Jelica Bjekić-Macut*, Tamara Vukašin, Zelija Velija-Ašimi, Azra Bureković, Marija Zdravković, Zoran Andrić, Marija Branković, Slobodanka Crevar-Marinović, Tatjana Madić, Olivera Stanojlović, Danijela V. Milutinović, Sarantis Livadas and George Mastorakos Pages 3812 - 3820 ( 9 )
Polycystic ovary syndrome (PCOS) is a frequent endocrine disease in women during the reproductive period. It is considered a complex metabolic disorder with long-term metabolic, as well as reproductive consequences. Main pathophysiological pathways are related to the increased androgen levels and insulin resistance. Nowadays, genetic origins of PCOS are acknowledged, with numerous genes involved in the pathogenesis of hyperandrogenemia, insulin resistance, inflammation, and disturbed folliculogenesis. Rotterdam diagnostic criteria are most widely accepted and four PCOS phenotypes have been recognized. Metabolic abnormalities are more common in phenotypes 1 and 2. Women with classic PCOS are more obese and typically have the central type of obesity, more prevalently displaying dyslipidemia, insulin resistance, and metabolic syndrome that could be associated with an increased risk of cardiovascular complications during life. Heterogeneity of phenotypes demands an individualized approach in the treatment of women with PCOS. Metabolic therapies involve a lifestyle intervention followed by the introduction of insulin sensitizers including metformin and inositols, glucagon-like peptide 1 receptor agonists (GLP-1 RA), as recently sodium-glucose cotransporter-2 (SGLT2) inhibitors. The addition of an insulin sensitizer to the standard infertility therapy such as clomiphene citrate improves ovulation and pregnancy rates. Our current review analyzes the contemporary knowledge of PCOS etiology and etiopathogenesis, its cardiometabolic risks and their outcomes, as well as therapeutic advances for women with PCOS.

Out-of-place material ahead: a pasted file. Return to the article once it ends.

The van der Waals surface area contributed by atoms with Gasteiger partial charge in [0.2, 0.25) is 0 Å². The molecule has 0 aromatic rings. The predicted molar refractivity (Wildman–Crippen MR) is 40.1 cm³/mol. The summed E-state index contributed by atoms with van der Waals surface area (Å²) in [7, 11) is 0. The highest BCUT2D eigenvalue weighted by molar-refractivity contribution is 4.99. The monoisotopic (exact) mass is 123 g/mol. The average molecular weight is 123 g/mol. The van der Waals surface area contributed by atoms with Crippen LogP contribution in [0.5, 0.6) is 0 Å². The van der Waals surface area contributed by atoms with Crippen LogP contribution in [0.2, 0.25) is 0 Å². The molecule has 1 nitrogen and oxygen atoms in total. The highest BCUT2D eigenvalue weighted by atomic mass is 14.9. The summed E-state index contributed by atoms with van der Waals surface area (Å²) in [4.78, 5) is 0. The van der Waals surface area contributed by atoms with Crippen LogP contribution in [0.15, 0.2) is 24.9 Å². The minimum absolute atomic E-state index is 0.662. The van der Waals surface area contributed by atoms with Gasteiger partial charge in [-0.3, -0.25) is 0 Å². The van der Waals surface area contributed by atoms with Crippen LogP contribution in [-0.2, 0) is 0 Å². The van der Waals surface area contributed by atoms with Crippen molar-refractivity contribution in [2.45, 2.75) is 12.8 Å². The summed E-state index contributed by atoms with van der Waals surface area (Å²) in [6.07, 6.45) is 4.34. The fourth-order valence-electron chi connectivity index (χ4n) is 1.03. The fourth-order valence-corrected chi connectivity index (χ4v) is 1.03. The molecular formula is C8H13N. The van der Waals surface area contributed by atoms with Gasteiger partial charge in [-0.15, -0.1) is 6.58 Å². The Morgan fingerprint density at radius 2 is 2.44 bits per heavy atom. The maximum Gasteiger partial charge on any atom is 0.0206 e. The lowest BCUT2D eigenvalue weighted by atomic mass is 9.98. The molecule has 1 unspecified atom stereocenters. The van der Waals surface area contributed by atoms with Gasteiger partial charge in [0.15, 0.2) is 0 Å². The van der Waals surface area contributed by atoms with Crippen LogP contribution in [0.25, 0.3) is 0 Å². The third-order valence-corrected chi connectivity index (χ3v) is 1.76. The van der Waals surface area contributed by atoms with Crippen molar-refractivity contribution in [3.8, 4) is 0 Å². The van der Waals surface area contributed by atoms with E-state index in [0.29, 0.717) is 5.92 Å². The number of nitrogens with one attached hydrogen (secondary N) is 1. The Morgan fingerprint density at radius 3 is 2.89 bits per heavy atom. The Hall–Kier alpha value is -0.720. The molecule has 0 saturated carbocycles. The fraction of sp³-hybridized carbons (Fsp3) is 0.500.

Polycystic ovary syndrome, hyperandrogenism, insulin resistance, genetic abnormalities, metformin, GLP-1 RA, SGLT2 inhibitors.
Department of Endocrinology, CHC Bezanijska kosa, Faculty of Medicine, University of Belgrade, Belgrade, Department of Endocrinology, CHC Bezanijska kosa, Belgrade, Sarajevo Medical School SSST University, Outpatient Clinic with Daily Hospital “Al Tawil”, Sarajevo, Sarajevo University Clinical Center, Faculty of Medicine, University of Sarajevo, Sarajevo, Department of Cardiology, CHC Bezanijska kosa, Faculty of Medicine, University of Belgrade, Belgrade, Department of Medical Oncology, CHC Bezanijska kosa, Belgrade, Department of Gastroenterology, CHC Bezanijska kosa, Faculty of Medicine, University of Belgrade, Belgrade, Department of Gastroenterology, CHC Bezanijska kosa, Faculty of Medicine, University of Belgrade, Belgrade, Clinic for Gynecology and Obstetrics, University Clinical Center of Serbia, Belgrade, Institute of Medicinal Physiology, Faculty of Medicine, University of Belgrade, Belgrade, Department of Biochemistry, Institute for Biological Research “Sinisa Stankovic”, University of Belgrade, Belgrade, Endocrine Unit, Metropolitan Hospital, Athens, Unit of Endocrine Diseases, Aretaieion Hospital, National and Kapodistrian University of Athens, Athens